How Flor⁠i⁠da H⁠i⁠ghways Can Keep Up w⁠i⁠⁠t⁠h Grow⁠t⁠h




July 9, 2024
Bob Poole

Florida is now America’s third-largest state by population, and in 2023 we had the 2nd highest population increase of any state (1.6%), adding 365,000 people to total 22.6 million. Preventing our streets and highways from being overwhelmed is a larger challenge than most Floridians realize.

Recent changes in federal policies are now expected to accelerate the growth of electric vehicles (EVs), with some credible forecasts estimating that EVs will constitute 50% of all personal vehicles on the roads nationwide by 2050. Since EVs use no fuel, this change in vehicles could cut in half the revenue from Florida’s gasoline and diesel taxes. Fuel taxes are the primary source of highway funding.

Fortunately, Florida is somewhat better prepared for this future than many other states. That’s because some of our most important highways are paid for by tolls rather than fuel taxes, including the Turnpike, urban toll roads in our four largest metro areas, and a growing number of optional express toll lanes in those metro areas. According to the U.S. Department of Transportation, Florida has the most lane-miles of toll roads and toll lanes of any state, more than 2nd-place Texas and 3rd-place New York.

Paradoxically, however, in recent years some form of opposition to tolling has emerged nearly every time the Legislature meets. These include several attempts to have the state take over the Miami-Dade Expressway Authority and restrict its ability to build new projects, and several restrictions on express toll lanes which continue to expand in the Miami, Jacksonville, Orlando, and Tampa metro areas. 

Most toll road projects are financed via long-term revenue bonds, and the bond rating agencies are concerned about political attacks on toll roads. The more such attacks succeed, the higher the odds of rating agencies considering Florida a more risky place to finance toll projects, therefore raising the interest rates on Florida toll road bonds and making toll projects harder to finance.

With the looming threat of fuel tax revenue entering a long, irreversible decline, Florida needs to start planning for a post-fuel-tax future. In a 2020 report for The James Madison Institute, I explained the consensus of transportation economists that the best long-term replacement for per-gallon gas taxes is to charge all vehicles based on miles driven rather than gallons consumed. Per-mile charges are called mileage-based user fees (MBUFs) in the eastern United States and road user charges (RUCs) in the west.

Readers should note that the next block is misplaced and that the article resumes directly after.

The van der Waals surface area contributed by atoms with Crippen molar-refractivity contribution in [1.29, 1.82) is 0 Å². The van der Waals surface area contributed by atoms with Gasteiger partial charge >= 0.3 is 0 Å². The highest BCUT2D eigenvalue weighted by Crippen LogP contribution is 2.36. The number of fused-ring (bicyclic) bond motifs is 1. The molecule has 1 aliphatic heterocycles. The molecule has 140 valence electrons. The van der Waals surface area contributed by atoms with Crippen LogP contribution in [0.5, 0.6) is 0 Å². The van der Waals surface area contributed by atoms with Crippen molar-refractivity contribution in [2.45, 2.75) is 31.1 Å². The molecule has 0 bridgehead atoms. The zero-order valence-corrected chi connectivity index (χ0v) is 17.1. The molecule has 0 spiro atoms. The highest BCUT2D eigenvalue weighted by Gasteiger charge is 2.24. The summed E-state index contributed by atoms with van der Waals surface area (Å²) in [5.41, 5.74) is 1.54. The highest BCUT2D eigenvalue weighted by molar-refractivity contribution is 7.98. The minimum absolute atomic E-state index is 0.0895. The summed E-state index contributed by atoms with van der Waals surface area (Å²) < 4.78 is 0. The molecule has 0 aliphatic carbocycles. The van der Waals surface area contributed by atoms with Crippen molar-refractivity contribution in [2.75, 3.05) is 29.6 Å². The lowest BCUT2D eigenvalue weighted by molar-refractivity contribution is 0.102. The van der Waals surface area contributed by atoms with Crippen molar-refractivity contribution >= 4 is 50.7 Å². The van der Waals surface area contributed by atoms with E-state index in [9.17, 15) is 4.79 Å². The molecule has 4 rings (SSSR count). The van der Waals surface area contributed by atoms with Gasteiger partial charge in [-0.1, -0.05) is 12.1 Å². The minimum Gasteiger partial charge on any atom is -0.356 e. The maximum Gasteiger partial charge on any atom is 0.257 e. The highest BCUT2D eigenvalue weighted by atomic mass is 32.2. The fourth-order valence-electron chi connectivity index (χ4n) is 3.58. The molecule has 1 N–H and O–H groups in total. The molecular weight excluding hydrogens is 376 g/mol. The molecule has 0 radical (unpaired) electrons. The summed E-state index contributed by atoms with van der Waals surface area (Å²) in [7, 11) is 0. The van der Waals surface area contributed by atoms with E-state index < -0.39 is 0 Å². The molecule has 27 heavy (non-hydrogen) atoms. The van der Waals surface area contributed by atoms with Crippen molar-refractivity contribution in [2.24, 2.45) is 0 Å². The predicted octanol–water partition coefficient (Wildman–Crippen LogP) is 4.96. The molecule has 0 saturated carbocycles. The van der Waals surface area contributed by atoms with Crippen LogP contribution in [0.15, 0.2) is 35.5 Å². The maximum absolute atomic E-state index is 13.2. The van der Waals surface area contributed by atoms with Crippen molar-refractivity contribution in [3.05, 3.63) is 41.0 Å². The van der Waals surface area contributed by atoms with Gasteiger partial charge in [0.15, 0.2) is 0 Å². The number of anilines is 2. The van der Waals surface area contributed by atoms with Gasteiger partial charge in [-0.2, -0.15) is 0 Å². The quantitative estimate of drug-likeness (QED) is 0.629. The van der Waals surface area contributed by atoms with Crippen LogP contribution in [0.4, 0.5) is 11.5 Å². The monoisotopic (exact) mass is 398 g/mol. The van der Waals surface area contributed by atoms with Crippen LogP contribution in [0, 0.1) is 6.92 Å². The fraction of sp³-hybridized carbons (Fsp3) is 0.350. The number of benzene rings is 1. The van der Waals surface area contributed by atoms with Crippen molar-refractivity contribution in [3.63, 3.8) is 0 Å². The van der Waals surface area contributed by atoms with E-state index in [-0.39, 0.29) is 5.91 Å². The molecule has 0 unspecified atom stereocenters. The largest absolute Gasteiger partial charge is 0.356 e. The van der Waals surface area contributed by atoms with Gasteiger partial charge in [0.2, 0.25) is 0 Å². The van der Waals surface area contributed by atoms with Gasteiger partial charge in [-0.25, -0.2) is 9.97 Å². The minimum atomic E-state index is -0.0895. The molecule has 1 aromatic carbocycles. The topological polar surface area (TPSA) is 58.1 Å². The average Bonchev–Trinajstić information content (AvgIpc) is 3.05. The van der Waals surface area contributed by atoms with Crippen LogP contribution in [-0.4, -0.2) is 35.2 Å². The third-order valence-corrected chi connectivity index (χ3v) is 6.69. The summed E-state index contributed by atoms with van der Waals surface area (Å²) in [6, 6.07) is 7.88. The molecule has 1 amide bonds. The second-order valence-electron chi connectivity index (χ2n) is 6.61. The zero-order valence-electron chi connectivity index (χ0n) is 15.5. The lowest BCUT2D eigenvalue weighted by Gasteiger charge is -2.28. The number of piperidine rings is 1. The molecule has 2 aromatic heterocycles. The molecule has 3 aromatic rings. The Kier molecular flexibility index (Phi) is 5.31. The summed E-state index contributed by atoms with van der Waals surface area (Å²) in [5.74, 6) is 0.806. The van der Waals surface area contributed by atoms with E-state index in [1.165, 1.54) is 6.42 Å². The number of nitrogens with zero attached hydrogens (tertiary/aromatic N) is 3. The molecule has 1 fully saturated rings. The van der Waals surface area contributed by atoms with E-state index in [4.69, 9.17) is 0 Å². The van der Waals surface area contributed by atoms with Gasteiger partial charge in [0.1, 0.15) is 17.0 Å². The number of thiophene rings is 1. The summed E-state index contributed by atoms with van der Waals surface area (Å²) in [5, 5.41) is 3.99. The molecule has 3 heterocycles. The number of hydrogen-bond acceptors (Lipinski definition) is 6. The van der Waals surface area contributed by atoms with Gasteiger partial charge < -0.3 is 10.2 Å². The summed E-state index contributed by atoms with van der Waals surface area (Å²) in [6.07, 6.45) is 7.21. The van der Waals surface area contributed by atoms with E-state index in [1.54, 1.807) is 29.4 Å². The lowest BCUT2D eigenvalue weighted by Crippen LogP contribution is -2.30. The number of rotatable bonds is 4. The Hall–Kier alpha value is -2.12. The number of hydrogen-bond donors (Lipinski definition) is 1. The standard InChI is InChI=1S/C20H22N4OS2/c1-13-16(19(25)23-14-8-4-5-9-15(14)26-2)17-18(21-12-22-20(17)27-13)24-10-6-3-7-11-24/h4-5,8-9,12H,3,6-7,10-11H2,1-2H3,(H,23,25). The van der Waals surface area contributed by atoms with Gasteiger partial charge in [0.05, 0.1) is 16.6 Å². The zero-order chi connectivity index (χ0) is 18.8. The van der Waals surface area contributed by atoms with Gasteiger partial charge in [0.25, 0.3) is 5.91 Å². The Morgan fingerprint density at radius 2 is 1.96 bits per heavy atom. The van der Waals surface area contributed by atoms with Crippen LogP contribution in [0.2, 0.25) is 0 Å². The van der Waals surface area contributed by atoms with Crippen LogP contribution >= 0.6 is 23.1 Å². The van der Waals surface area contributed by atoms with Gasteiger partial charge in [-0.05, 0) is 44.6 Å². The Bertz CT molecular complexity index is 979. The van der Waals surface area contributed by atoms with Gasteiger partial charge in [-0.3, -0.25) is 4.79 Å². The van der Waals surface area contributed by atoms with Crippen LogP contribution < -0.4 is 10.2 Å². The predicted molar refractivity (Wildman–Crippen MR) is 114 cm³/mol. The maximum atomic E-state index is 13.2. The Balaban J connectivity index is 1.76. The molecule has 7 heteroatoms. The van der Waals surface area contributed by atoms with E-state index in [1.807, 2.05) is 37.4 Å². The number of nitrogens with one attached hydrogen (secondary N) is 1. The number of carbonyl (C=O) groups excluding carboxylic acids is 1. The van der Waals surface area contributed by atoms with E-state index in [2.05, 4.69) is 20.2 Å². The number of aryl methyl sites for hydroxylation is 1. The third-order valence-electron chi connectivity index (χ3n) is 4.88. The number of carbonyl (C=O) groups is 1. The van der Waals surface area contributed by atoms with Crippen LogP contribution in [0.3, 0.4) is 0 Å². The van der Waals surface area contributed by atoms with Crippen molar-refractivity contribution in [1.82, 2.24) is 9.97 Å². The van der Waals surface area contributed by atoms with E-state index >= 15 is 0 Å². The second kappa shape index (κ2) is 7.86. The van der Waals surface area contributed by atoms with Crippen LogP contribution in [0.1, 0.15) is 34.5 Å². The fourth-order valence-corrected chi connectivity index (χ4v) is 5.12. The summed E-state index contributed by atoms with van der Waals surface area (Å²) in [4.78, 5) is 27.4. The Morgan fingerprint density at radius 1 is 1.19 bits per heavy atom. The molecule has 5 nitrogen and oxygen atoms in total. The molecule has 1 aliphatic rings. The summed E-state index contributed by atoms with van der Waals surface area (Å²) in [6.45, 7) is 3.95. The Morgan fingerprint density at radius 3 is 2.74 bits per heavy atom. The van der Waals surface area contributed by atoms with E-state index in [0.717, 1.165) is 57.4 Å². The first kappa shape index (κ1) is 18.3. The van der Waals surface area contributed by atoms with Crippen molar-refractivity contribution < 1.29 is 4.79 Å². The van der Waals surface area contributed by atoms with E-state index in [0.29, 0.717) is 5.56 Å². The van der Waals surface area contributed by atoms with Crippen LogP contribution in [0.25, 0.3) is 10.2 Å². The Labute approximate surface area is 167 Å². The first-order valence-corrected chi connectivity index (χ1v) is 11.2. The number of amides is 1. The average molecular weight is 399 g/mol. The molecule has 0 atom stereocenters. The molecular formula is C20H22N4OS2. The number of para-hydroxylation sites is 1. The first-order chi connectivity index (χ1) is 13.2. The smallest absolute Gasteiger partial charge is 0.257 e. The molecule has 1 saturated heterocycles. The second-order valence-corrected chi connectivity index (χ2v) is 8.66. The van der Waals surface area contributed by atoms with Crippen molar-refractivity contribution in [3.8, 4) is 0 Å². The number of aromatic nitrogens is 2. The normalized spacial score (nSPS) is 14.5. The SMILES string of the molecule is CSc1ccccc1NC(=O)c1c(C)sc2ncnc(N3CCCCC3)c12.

Over the past decade, more than a dozen state transportation departments have carried out pilot projects with volunteer drivers and simulated MBUFs. More recently, there have been multi-state pilot tests, including three involving commercial trucks operating on interstate routes. Four states (starting with Oregon and then Utah, Virginia, and Hawaii) have begun phasing in actual per-mile charges to replace their state gas taxes. Florida has not yet even done a pilot project.

But the good news is that Florida already has a head start on making this transition, with nearly 3,500 lane-miles of toll road and toll lanes, according to a national report compiled by the U.S. Department of Transportation. These corridors all use SunPass for nonstop electronic toll collection, and SunPass is now interoperable with the 18-state E-ZPass electronic tolling system. In my 2020 JMI report on this subject, I suggested that Florida could begin its transition away from fuel taxes on its existing toll roads and toll lanes. 

The first step would be to re-state the existing toll rates on a per-mile basis, so people understand the transition. The second step would be to equip the non-tolled Interstates and expressways with SunPass gantries and charge per-mile tolls on them—instead of state gas taxes. Drivers would get refunds of state gas taxes for miles traveled on SunPass-equipped highways. This would eventually remove from gas taxes highways that handle 27% of all vehicle miles of travel in Florida, making those highways self-supporting from per-mile charges. The remaining gas tax revenues would be reserved for all other Florida roads, while researchers spend a decade or more figuring out the most feasible and privacy-respecting ways to charge for state and local roads where SunPass is not feasible.

This will be a major change; after all, highways have been paid for mostly via gas taxes since Oregon invented the idea in 1919. But it’s a change Florida (and all the other states) will have to make, as electric vehicles go mainstream.

Motorists and some Florida legislators need to get over their opposition to tolls—and their likely successors, per-mile charges. As long as Florida keeps growing, we will need more highway capacity, not less. And that means a robust means of paying for highways—including reconstruction costs as existing lanes and bridges wear out. The gas tax is on its way out; Florida needs to prepare a robust replacement.

Robert Poole is director of transportation policy and Searle Freedom Trust Transportation Fellow at Reason Foundation.